Lanikai Curly Koa CK-C Ukulele

A concert size, laminated koa uke from Lanikai.

On Video


DiscoStu30 plays a song using Lanikai Curly Koa CK-C Ukulele.

On eBay

[phpbay] Lanikai CK-C Ukulele, 3, “”, “”[/phpbay]

On Musician’s Friend

Lanikai CK-C – $229.00

Specifications

Size: Concert
Construction: Curly Koa (laminated) top, sides, and back
Fretboard: Rosewood
Frets: 20
Tuners: Chrome Die-Cast
Binding: Maple

7 Comments

  1. Wendy Kess November 24th, 2012 2:31 am

    Trying to determine which uke would be best for me to buy – want to learn to play for my dad…so was hoping to hear DiscoStu30 play this CK-C and was disappointed it was “private” and had to “login” IF permission to listen… sooo “DiscoStu30″ wanna grant me permission? :-) Peace & Blessings to all!

  2. Jan January 22nd, 2013 2:45 pm

    I bought this with my Christmas money. I wanted to test out several ukuleles, not just order off the Internet and so I had to shop at a local big box music store. Of all of the available models, this one sounded the best. The action is nice and low, I love playing it.

    That being said, however, there are some cosmetic problems. If you have looked up images of this ukulele on the Internet, you can see that on the face of the ukulele, and on the sides and back dividing the light tones from the darker tones of wood, there are black lines. These have been drawn on with what looks like black Sharpie marker. That is also how the fret marks on the neck of the ukulele have been applied. The lighter and darker tones of wood are not separate pieces of wood, but apparently one piece of wood laminate that has been taped off and stained two different colors. In the poor lighting at the store, this wasn’t really detectable, but in the light of day is very noticeable. For $200.00, I think I would have preferred they be honest in their decoration. Don’t try to make it look like something it is not, because it is a beautiful ukulele, except for the hand drawn accents and the poor job trying to stain it to make it look like two separate types of wood.

    I won’t be returning the ukulele; like I said before it sounds very nice, I’d only be able to get store credit, not a return of my money, and there weren’t any ukuleles there that sounded better. This is my ukulele to learn on, and when I go to buy a better uke, I will know better. If you are buying online, though, I thought you might like to know this info before you make your purchase.

  3. Jan January 25th, 2013 4:26 pm

    I wrote the above review. Since then, several people with more stringed instrument experience than I have looked at my ukulele. It seems that it is actually curly koa (probably laminate) with maple binding. However, the lines do definitely seem to be drawn on, or at the very least, gone over in places with a black sharpie pen. I have updated its marks for construction accordingly. Just wanted to make sure I didn’t mislead anyone.

    It still sounds absolutely wonderful!

  4. Tim May 18th, 2013 11:10 pm

    I bought my CK-C six years ago from Ukulele World. $230 with a hard foam Hohner case, and they aren’t much higher now, six years later. I loved it right out of the box. Nice bookmatched Koa on the front, and good grain everywhere. The maple binding is different, and looks great. The abalone soundhole trim was perfect. No issues with it, ever.

    The segmented purfling inside is done well, nice looking compared to the “strip” purfling on cheaper ukes. Construction is top notch inside and out.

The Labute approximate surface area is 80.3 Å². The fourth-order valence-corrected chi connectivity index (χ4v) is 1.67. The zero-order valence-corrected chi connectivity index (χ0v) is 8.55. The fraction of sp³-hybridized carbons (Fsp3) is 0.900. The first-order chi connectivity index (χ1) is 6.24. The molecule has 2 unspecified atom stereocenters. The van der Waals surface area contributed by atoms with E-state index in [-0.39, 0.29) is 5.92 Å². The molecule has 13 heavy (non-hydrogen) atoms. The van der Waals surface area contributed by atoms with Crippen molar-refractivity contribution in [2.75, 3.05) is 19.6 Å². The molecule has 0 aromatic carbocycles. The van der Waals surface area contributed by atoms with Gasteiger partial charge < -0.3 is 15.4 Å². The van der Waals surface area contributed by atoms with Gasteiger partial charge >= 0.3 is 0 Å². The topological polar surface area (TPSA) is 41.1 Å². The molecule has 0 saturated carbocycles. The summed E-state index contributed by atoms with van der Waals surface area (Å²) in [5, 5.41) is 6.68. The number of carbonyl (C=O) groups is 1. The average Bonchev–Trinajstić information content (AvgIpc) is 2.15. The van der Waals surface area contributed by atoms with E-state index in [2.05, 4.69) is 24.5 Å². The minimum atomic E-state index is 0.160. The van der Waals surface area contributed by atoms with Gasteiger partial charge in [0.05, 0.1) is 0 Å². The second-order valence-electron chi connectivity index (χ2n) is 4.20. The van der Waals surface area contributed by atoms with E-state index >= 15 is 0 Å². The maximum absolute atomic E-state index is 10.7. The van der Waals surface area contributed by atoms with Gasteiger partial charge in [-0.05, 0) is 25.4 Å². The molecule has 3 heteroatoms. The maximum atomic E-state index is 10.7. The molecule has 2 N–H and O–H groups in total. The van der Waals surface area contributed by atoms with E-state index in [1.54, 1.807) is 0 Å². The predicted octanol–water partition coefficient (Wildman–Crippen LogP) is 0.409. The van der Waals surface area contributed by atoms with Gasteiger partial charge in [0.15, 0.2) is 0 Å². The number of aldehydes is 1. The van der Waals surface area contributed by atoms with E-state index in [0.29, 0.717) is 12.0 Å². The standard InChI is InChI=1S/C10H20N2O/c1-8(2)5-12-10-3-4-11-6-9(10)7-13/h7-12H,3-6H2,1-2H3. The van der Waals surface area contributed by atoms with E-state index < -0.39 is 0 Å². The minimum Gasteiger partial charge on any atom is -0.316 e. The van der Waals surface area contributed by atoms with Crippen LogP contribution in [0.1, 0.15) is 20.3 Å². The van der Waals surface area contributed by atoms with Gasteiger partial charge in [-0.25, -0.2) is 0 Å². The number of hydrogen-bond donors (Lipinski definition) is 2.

Plays as perfect as I’ve found, with a crisp tone; would be good for a solo uke with a group.

    Only negative is that the tuners are mounted a bit off “square” with each other. This seems common on Lanikais and other brands. No problem, to me.

    A great uke for the price. As good as some $500 ukes I’ve tried.

  5. Tim May 18th, 2013 11:29 pm

    I’ve noted Jan’s comments above. I can’t find any hint of “Sharpie marker” on mine, anywhere. I have four cat’s abalone eye fret markers and two cat’s eyes on the bridge, well done. The fingerboard edges have a black filler applied, nothing unusual there.

    The neck is three pieces, with the heel and peghead spliced into the center neck. Nothing unusual about that, even high dollar Martin guitars do that.

    The back maple binding has a black base, while the base of the front maple binding is black/white/black. No Sharpie.

    Lanikai was up front about it being laminate, but it’s a good, thin laminate. You’re not going to get a solid Koa uke for less than $600. I honestly prefer laminates, as they aren’t nearly so delicate in temperature and humidity requirements.

    I don’t understand her comments at all, like they’re about a totally different uke.

  6. Dooner June 8th, 2013 4:16 pm

    Just bought the lanikai ckc,great sound and great construction,braces and construction on the inside are clean.The looks are top shelf and the sound while high pitch also has a good quility tone.

  7. Steve July 7th, 2013 10:25 pm

    I have had this uke a week, and love it. I already have a Hilo soprano, and a Johnson concert. This is a big step up. The sound is bright and balanced with a nice bottom sound that isn’t overwhelmed by the bright tones. This uke has so much sustain it reminds me of my Epi Les Paul. To top it off, it’s a looker. The abalone rosette…brilliant. The fret inlays are a clever visual affect, and the maple binding accentuates the Koa body nicely. I particularly like the maple trim on the heel of the neck. I wish there could be 10 stars possible for looks and playability. I need to go, there’s songs waiting to be found in Blondie (that’s her name).

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